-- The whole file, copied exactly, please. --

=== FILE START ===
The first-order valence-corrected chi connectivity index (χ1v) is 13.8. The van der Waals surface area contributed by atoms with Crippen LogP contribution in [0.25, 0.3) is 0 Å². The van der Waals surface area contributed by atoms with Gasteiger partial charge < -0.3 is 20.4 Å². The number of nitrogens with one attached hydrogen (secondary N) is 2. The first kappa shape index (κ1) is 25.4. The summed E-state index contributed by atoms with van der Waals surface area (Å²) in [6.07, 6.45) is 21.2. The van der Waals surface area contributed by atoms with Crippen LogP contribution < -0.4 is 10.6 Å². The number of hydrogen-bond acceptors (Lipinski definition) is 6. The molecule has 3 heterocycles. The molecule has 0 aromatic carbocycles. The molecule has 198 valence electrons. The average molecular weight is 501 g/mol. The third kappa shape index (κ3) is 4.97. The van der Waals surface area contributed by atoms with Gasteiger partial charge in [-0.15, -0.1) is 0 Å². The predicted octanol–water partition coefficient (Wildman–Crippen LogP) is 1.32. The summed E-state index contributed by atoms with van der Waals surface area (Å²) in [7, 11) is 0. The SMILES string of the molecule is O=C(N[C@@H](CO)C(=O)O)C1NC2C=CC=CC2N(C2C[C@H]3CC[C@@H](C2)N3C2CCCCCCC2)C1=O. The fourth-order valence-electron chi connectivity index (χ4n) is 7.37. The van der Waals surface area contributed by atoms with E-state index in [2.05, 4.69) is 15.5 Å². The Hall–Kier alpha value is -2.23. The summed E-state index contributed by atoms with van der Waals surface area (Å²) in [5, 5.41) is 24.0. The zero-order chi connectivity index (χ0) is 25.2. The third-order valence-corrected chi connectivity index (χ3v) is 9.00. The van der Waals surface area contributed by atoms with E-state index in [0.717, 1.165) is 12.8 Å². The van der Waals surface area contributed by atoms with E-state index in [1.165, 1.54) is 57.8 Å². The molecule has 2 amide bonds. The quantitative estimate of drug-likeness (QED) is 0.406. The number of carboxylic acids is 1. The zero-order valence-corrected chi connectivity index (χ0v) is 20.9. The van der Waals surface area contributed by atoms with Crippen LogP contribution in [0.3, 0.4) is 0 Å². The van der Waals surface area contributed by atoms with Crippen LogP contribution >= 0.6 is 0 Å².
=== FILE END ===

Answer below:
The first-order valence-corrected chi connectivity index (χ1v) is 13.8. The van der Waals surface area contributed by atoms with Crippen LogP contribution in [0.25, 0.3) is 0 Å². The van der Waals surface area contributed by atoms with Gasteiger partial charge < -0.3 is 20.4 Å². The number of nitrogens with one attached hydrogen (secondary N) is 2. The first kappa shape index (κ1) is 25.4. The summed E-state index contributed by atoms with van der Waals surface area (Å²) in [6.07, 6.45) is 21.2. The van der Waals surface area contributed by atoms with Crippen LogP contribution < -0.4 is 10.6 Å². The number of hydrogen-bond acceptors (Lipinski definition) is 6. The molecule has 3 heterocycles. The molecule has 0 aromatic carbocycles. The molecule has 198 valence electrons. The average molecular weight is 501 g/mol. The third kappa shape index (κ3) is 4.97. The van der Waals surface area contributed by atoms with Gasteiger partial charge in [-0.15, -0.1) is 0 Å². The predicted octanol–water partition coefficient (Wildman–Crippen LogP) is 1.32. The summed E-state index contributed by atoms with van der Waals surface area (Å²) in [7, 11) is 0. The SMILES string of the molecule is O=C(N[C@@H](CO)C(=O)O)C1NC2C=CC=CC2N(C2C[C@H]3CC[C@@H](C2)N3C2CCCCCCC2)C1=O. The fourth-order valence-electron chi connectivity index (χ4n) is 7.37. The van der Waals surface area contributed by atoms with E-state index in [2.05, 4.69) is 15.5 Å². The Hall–Kier alpha value is -2.23. The summed E-state index contributed by atoms with van der Waals surface area (Å²) in [5, 5.41) is 24.0. The zero-order chi connectivity index (χ0) is 25.2. The third-order valence-corrected chi connectivity index (χ3v) is 9.00. The van der Waals surface area contributed by atoms with E-state index in [0.717, 1.165) is 12.8 Å². The van der Waals surface area contributed by atoms with E-state index in [1.165, 1.54) is 57.8 Å². The molecule has 2 amide bonds. The quantitative estimate of drug-likeness (QED) is 0.406. The number of carboxylic acids is 1. The zero-order valence-corrected chi connectivity index (χ0v) is 20.9. The van der Waals surface area contributed by atoms with Crippen LogP contribution in [0.3, 0.4) is 0 Å². The van der Waals surface area contributed by atoms with Crippen LogP contribution >= 0.6 is 0 Å².